Professor Hollis’s books include The Oxford Guide to Treaties (OUP, 2nd ed., 2020), the first edition of which received the 2013 ASIL Certificate of Merit for High Technical Craftsmanship and Utility to Practicing Lawyers; the 7th and soon to be published 8th edition of International Law (Aspen) (with Allen Weiner and Chimène Keitner); and Defending Democracies: Combatting Foreign Election Interference in a Digital Age (OUP, 2021) (with Jens Ohlin). His articles have appeared in various journals and books, including the American Journal of International Law, European Journal of International Law, Texas Law Review, Virginia Journal of International Law, and Harvard Journal of International Law.

Professor Hollis consults regularly with various States, the United Nations, and other international stakeholders on issues of international law and international relations, including advising the Microsoft Corporation on its Digital Peace agenda.

Ms. Veronica Glick

Veronica Glick is a partner in Mayer Brown’s Washington, D.C. office and a member of the firm’s National Security and Cybersecurity practices. Veronica focuses her practice on complex and cutting-edge legal issues regarding national security, cybersecurity and international law, with particular experience responding to multi-jurisdictional cyber incidents.

Veronica served on a pro bono basis as Deputy Chief Counsel for Cybersecurity and National Security to the U.S. Cyberspace Solarium Commission, a bipartisan commission established by Congress to develop a comprehensive strategy to defend the U.S. from significant attacks in cyberspace. She is also a Term Member of the Council on Foreign Relations and a member of the United Nations Experts Committee countering terrorism through information and communications technologies (ICT).  Within this committee she focuses on the prevention of exploitation of ICT and initiatives to facilitate sharing of digital evidence, while protecting human rights and the right to privacy.

She received a J.D. from Columbia Law School, where she was a John Paul Stevens Public Interest Fellow and an LL.B. from the London School of Economics.

She is a partner at Mayer Brown, focusing her practice on complex and cutting-edge legal issues regarding national security, cybersecurity and international law, with particular experience responding to multi-jurisdictional cyber incidents. She served on a pro bono basis as Deputy Chief Counsel for Cybersecurity and National Security to the U.S. Cyberspace Solarium Commission, a bipartisan commission established by Congress to develop a comprehensive strategy to defend the U.S. from significant attacks in cyberspace.


Holding States Accountable: International Tribunals & Crime of Aggression

Professor Jennifer Trahan

Jennifer Trahan is a Professor at NYU’s Center for Global Affairs where she directs the Concentration in International Law and Human Rights. She also serves as Convenor of the Global Institute for the Prevention of Aggression. She is a leading expert on topics of international law, international justice, and international criminal tribunals.  She serves as one of the US representatives to the Use of Force Committee of the International Law Association and holds various positions with the American Branch. She also served on the Council of Advisers on the Application of the Rome Statute to Cyberwarfare. She additionally is part of a working group advising Ukraine and others on the Special Tribunal for the Crime of Aggression. Her book, “Legal Limits to Security Council Veto Power in the Face of Atrocity Crimes” (Cambridge University Press 2020) was awarded the “2020 ABILA Book of the Year Award” by the American Branch of the International Law Association.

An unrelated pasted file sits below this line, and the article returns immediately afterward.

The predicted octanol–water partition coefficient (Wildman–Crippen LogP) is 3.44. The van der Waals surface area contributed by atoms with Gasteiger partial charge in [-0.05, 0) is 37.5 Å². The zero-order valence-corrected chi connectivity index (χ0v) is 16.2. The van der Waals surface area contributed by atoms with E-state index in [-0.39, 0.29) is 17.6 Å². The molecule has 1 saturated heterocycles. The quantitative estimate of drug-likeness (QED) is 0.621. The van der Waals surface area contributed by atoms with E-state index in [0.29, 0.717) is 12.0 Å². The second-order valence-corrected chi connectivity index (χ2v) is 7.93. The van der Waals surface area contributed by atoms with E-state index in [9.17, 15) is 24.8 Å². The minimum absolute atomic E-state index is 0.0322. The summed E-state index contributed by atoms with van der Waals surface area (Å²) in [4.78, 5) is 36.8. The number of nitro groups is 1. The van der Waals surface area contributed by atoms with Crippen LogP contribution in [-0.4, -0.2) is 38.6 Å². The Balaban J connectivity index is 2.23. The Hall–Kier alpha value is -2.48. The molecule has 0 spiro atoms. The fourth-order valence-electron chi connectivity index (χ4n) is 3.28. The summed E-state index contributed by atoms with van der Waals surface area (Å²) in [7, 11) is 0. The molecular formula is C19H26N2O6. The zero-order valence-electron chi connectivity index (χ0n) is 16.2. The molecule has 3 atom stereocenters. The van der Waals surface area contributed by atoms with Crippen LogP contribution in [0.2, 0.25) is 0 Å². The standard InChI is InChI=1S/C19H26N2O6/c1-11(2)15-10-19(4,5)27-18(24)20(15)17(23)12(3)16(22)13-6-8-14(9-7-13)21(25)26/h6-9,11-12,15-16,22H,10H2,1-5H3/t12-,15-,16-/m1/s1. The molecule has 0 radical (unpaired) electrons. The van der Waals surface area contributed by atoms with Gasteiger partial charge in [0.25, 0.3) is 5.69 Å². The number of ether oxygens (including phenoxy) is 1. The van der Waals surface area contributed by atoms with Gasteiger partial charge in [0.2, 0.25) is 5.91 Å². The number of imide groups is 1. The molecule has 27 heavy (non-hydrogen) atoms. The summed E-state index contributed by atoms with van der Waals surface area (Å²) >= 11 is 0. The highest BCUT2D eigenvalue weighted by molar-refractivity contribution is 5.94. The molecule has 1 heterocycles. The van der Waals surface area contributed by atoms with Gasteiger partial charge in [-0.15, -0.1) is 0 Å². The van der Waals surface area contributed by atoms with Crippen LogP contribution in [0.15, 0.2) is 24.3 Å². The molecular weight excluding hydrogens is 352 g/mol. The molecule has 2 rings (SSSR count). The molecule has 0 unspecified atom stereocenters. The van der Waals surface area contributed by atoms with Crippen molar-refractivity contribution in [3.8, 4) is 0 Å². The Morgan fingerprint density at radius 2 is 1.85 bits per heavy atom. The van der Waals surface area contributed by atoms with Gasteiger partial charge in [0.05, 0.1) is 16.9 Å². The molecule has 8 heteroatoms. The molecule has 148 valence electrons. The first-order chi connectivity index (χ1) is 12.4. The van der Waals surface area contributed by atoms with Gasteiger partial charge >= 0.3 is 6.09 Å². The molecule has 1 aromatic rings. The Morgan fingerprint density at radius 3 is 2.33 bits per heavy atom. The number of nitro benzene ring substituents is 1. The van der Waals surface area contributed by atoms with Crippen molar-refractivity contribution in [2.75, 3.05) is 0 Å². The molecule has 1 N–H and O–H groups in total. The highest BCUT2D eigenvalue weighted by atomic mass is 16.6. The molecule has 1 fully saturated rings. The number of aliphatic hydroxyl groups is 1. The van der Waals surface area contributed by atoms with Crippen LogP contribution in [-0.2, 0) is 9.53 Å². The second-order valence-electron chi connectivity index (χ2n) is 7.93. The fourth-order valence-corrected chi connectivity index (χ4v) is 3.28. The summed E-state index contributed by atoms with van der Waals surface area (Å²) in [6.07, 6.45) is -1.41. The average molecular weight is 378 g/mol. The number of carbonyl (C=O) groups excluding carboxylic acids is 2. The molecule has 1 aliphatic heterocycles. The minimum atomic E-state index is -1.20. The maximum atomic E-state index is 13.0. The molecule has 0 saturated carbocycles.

Professor Charles C. Jalloh

Charles C. Jalloh is a Distinguished Professor of Law at Florida International University, a member of the International Law Commission and the founding editor-in-chief of the African Journal of Legal Studies and the African Journal of International Criminal Justice. He was formerly assistant and then associate professor of law at the University of Pittsburgh School of Law, where he was selected as the Buchanan Ingersoll & Rooney Faculty Scholar for 2013-2014. He has published widely on issues of international criminal law, one of his main areas of research interest, including book chapters as well as articles in some of the leading peer-reviewed journals in the field as well as books with prestigious academic presses.

Professor Jalloh has advised states and international organizations on issues of domestic and international law in his previous role as counsel in the Crimes Against Humanity and War Crimes Section, Department of Justice Canada; the Trade Law Bureau of the Canadian Department of Foreign Affairs and International Trade; an associate legal officer in Chambers in the International Criminal Tribunal for Rwanda working on high profile cases involving the 1994 Rwandan genocide; the legal adviser to the Defense Office in the Special Court for Sierra Leone, and as visiting professional, the International Criminal Court (ICC).  In 2015, he served as the first amicus counsel representing the African Union Commission in proceedings before the Appeals Chamber of the International Criminal Court.

Volume 63, Issue 2

Front Matter


A New Framework for Digital Taxation

By: Reuven Avi-Yonah, Young Ran (Christine) Kim & Karen Sam

International Anticorruption Law, Revisited

By: Jose-Miguel Bello y Villarino

The International Organization for Migration and New Global Migration Governance

By: Janie A. Chuang

Agility Over Stability: China’s Great Reversal in Regulating the Platform Economy

By: Angela Huyue Zhang


Existential Threat or Digital Yawn: Evaluating China’s Central Bank Digital Currency

By: Jake Laband